“In spite of this, I think we do run the risk of inaccessibility,” he cautions. “Sourcing, milling, and baking with high-quality grains can get expensive. A drive up in the price of bread and other baked goods could isolate consumers. We feel the tension at our bakery between the motivation to participate in the rise of a more sustainable grain economy and the goal to bring a great tasting staple food product to the market to share with everyone. This can be achieved, especially over time, as more and more quality grains are grown in the market.”

Across the country, this rising movement of bakery artisans — young and old — is reshaping the landscape of which grains are grown, how flour is milled, what types of breads are made, and how they are enjoyed. The driving force is their simple quest of offering better bread.

As distinguished bread baker and educator Peter Reinhart likes to point out, “There is only one rule that matters — the flavor rule. Flavor rules!”


Under the direction of head baker and partner Avery Ruzicka, Manresa Bread in Los Gatos, California, strives to source the best artisanal products available, from grains and cereals to produce and dairy, creating their best interpretation of classic bread and pastries using time-honored techniques, fermentation processes, and baking traditions. Earlier this spring, the bakery installed a 48-inch stone mill from New American Stone Mill in Vermont. The majority of the grains used at Manresa Bread are milled in-house.

“I’m not trying to be only a whole grain bakery,” she says. “My goal is a bakery that does amazing bread. It’s just great bread that happens to be whole grain and freshly milled.”

Manresa Bread mills more than 90% of its flours in-house, sourcing organic grains from purveyors including Camas Country, Coke Farms and Blue Bird Grains. Having the ability to mill whole grain flour allows Manresa Bread to make products with deeper flavor, Ruzicka says. She uses about five local grains within about a 100-mile radius. These include emmer, Kamut, corn, white wheat (Blanca Grande), red wheat (Patron), and rye.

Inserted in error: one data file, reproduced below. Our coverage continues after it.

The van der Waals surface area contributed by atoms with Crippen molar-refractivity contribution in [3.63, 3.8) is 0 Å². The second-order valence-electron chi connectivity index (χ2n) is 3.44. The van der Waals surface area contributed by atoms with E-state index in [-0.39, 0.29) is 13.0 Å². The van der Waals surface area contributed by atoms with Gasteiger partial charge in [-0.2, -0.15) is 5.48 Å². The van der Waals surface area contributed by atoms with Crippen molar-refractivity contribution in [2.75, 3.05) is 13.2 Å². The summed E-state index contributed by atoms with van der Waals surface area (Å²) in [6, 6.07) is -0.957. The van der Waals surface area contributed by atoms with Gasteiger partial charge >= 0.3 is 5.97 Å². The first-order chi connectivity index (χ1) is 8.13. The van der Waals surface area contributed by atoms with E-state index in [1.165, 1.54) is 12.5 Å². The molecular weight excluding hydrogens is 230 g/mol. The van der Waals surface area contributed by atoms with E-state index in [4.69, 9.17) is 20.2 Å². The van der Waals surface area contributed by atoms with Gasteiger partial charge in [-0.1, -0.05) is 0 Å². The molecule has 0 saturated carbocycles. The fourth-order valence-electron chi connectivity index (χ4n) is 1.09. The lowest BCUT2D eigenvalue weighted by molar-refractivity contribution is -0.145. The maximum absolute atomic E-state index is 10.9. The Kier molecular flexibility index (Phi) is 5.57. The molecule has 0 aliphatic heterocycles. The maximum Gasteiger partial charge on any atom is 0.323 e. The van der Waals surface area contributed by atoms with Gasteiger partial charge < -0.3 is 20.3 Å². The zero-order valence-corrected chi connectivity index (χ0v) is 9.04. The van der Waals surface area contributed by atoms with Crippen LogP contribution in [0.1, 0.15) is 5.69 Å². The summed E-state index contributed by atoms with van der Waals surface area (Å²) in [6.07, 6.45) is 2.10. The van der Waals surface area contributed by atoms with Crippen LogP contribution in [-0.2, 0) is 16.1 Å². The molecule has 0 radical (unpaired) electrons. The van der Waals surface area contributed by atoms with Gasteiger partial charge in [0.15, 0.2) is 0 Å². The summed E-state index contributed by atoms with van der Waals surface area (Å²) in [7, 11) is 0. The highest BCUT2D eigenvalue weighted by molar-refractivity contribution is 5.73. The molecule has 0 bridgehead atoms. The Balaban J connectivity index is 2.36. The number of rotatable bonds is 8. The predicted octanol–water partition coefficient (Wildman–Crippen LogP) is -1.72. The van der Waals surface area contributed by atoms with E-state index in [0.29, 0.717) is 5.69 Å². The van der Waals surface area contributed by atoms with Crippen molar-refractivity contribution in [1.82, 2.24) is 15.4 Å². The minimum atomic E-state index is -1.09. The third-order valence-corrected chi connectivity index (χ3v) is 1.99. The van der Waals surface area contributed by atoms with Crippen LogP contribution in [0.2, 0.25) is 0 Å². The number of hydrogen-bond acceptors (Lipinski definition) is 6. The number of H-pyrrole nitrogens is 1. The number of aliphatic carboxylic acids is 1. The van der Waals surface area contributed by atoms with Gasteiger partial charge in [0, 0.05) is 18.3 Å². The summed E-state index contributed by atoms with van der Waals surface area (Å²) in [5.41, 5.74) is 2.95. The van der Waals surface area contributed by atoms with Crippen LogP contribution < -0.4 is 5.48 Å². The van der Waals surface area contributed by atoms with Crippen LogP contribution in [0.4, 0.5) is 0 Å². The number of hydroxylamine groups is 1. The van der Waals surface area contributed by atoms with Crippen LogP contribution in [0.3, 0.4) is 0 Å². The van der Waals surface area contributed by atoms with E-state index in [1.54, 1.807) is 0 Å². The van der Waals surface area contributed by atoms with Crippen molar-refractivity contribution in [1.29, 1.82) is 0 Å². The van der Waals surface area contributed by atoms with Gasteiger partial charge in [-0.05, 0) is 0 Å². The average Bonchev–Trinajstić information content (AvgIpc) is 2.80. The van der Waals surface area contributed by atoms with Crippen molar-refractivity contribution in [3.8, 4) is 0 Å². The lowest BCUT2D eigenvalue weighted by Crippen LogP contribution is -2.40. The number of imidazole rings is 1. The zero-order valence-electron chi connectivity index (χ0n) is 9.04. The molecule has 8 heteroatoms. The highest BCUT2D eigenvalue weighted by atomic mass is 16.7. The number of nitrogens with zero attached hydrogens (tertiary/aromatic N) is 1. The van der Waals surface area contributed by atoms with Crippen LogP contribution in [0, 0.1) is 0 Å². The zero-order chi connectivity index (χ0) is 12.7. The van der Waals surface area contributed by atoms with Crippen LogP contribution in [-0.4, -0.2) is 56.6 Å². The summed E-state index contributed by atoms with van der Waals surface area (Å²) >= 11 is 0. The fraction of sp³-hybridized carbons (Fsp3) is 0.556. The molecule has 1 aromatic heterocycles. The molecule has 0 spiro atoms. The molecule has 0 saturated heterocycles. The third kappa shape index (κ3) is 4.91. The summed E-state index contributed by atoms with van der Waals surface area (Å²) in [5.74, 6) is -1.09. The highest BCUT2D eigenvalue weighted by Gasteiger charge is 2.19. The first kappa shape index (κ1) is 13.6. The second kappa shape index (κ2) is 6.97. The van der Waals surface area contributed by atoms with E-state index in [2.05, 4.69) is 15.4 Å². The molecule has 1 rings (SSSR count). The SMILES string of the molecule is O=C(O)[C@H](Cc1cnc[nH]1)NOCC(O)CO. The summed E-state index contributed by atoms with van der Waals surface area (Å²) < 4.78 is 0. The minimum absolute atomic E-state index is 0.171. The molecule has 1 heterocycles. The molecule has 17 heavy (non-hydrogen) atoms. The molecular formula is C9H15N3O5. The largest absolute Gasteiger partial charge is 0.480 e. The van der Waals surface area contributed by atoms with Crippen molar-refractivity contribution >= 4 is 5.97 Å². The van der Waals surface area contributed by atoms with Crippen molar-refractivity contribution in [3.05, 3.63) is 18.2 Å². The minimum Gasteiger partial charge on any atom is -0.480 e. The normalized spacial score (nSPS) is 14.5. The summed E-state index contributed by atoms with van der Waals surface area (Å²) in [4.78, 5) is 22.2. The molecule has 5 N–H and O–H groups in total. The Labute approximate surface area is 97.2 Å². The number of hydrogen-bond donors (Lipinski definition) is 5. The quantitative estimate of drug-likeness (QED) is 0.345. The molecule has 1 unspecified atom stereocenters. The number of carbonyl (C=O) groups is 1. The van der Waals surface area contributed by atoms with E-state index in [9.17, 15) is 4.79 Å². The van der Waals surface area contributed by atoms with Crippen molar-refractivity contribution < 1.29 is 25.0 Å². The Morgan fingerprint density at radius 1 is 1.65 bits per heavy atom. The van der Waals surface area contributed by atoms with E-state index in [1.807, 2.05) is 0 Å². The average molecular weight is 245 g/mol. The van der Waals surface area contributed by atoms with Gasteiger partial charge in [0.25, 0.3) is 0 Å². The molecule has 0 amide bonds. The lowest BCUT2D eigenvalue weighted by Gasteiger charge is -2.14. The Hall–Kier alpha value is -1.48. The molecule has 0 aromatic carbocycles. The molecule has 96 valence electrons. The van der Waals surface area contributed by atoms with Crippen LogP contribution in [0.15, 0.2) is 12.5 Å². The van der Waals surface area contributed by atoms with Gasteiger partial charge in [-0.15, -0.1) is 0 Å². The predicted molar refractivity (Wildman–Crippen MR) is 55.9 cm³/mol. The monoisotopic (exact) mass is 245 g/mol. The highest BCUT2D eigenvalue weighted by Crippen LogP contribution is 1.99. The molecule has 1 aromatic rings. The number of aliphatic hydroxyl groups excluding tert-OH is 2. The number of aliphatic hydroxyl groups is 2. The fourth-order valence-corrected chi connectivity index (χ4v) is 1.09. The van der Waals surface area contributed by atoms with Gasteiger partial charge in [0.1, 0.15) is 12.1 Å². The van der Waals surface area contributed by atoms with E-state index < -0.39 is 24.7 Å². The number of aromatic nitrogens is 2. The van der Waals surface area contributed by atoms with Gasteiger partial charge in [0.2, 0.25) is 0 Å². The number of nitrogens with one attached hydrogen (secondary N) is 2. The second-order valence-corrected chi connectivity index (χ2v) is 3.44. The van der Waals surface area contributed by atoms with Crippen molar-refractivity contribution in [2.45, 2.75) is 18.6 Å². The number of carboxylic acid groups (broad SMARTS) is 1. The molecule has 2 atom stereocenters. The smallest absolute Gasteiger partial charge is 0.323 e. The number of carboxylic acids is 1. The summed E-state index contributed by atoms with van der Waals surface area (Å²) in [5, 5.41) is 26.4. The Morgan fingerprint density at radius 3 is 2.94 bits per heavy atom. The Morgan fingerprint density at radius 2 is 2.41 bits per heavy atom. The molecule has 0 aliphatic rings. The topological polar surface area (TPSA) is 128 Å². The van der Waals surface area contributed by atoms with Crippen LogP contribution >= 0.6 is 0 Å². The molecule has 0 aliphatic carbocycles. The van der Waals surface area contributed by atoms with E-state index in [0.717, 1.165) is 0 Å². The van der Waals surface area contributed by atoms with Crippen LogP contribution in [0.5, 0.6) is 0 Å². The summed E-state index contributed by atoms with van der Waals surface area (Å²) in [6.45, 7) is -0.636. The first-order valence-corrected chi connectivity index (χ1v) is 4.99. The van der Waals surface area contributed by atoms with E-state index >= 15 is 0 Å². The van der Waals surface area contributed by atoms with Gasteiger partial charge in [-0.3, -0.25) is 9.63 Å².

In Lawrence, Kansas, 1900 Barker makes five breads daily, including Utility organic country sourdough, oat porridge and Danish rye. They make 30 to 40 loaves on a typical day, up to 100 on a busy one. “Hearty whole grain breads are pretty popular,” says owner Taylor Petrehn. “Lots of young people love foods that are craftly made. That leads the way for them to enjoy it, before even considering the health and nutrition components, which are also important. This validates the craftsmanship of whole grain baking.”

Publican Quality Bread in Chicago works in partnership directly with Spence Farm, which raises about 10 acres of heritage wheat and some rye. Publican’s head baker, Greg Wade, bakes his bread using only five high-quality, ethically sourced ingredients from Spence Farm, a biodynamic farm outside of Chicago. Using a natural sourdough starter containing wild yeasts and body-friendly bacteria, his bread is fermented for up to 60 hours. The hydrated dough breaks down the nutrient-blockers typically found in grains such as wheat, allowing the body to fully absorb all vitamins and minerals.